In the Nation

Posted: February 23, 2012

Ind. union sues on right-to-work law

INDIANAPOLIS - Union members went to federal court Wednesday to ask a judge to block Indiana's new right-to-work law from being enforced, the first lawsuit and latest conflict over the divisive legislation.

The International Union of Operating Engineers Local 150 filed the lawsuit Wednesday, said Marc Poulos, an attorney for the union. It names Gov. Mitch Daniels, Attorney General Greg Zoeller, and Labor Commissioner Lori Torres.

The lawsuit is the latest filed over a wave of conservative legislation pushed through the Indiana General Assembly in the last two years. Indiana also faces suits over 2011 legislation that cut Medicaid funding for Planned Parenthood clinics because the group provides abortions, and the state is in court over tougher illegal-immigration laws and the nation's broadest use of school vouchers.

Daniels signed the right-to-work legislation into law last month, making Indiana the 23d state to ban unions from collecting mandatory fees for representation. - AP

Offices receive threatening notes

WASHINGTON - Some congressional offices outside Washington and media organizations have received threatening letters containing a suspicious powdery substance that was tested and proved to be harmless, the FBI and the Senate's top law enforcement officer said Wednesday.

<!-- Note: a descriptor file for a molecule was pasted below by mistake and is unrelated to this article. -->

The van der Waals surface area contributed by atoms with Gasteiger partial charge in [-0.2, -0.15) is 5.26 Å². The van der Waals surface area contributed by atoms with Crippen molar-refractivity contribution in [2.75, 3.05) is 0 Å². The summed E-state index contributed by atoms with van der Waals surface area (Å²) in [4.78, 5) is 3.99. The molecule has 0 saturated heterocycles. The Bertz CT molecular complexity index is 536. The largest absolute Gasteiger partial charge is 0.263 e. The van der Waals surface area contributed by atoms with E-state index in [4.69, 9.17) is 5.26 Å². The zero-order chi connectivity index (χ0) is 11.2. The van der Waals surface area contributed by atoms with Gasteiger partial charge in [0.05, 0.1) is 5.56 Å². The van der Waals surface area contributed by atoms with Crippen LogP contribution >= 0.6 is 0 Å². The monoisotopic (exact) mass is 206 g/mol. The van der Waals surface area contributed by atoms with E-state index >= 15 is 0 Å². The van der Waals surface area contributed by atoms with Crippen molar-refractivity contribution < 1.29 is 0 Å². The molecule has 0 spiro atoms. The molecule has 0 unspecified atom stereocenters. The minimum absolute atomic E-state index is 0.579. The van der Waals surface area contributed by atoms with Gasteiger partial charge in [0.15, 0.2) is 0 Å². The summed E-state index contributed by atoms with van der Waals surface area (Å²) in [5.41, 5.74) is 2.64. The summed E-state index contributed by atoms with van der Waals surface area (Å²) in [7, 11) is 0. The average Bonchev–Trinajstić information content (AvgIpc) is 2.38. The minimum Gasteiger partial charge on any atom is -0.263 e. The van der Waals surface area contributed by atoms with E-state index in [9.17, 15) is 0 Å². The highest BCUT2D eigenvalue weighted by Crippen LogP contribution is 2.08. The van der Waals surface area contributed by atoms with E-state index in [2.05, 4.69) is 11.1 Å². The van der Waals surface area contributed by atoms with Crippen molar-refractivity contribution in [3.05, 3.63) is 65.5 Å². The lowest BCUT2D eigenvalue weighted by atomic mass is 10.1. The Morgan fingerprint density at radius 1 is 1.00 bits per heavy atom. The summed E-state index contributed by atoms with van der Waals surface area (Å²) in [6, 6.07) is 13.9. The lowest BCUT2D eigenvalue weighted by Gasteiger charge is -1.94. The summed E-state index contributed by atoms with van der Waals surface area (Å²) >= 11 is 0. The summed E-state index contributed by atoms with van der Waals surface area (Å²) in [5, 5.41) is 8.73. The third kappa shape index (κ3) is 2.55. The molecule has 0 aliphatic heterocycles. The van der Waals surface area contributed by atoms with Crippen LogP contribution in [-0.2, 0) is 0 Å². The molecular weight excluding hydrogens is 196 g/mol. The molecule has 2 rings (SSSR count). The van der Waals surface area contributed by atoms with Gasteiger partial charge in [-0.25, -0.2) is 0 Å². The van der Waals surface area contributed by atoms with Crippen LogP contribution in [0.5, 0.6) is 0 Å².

Sergeant-at-Arms Terrance Gainer said in a memo to Senate offices that the letters were sent to three state and home district offices, including a district office of House Speaker John A. Boehner (R., Ohio). Letters were also sent to several media organizations. FBI spokesman Peter Donald said agents had responded to Viacom and at least one other location in New York.

The letters bore a return address from "The MIB" and were postmarked Portland, Ore. The sender wants an "end to corporate money and 'lobbying,' " an end to corporate "personhood," and a new constitutional convention. The Associated Press obtained a copy of a letter. - AP

Parents backed accused professor

BOSTON - The parents of Amy Bishop, an Alabama biology professor accused of shooting three of her colleagues to death in 2010, say she was a well-adjusted, "family-oriented" girl growing up and didn't deliberately kill her brother in Massachusetts in 1986, according to testimony during a closed-door inquest after the Alabama shootings.

Authorities convened the inquest to reinvestigate the shooting death of Seth Bishop, 18, after Amy Bishop was charged in the killings at the University of Alabama-Huntsville.

Bishop has pleaded not guilty by reason of insanity to the Alabama charges. In a redacted transcript of the inquest released late Tuesday, Bishop's parents say she shot her brother accidentally while trying to unload her father's shotgun at the family's home. After the inquest was completed, Amy Bishop was indicted on murder charges in her brother's death. - AP


President Obama signed into law legislation extending a temporary payroll-tax cut and continuing expanded unemployment benefits through 2012.

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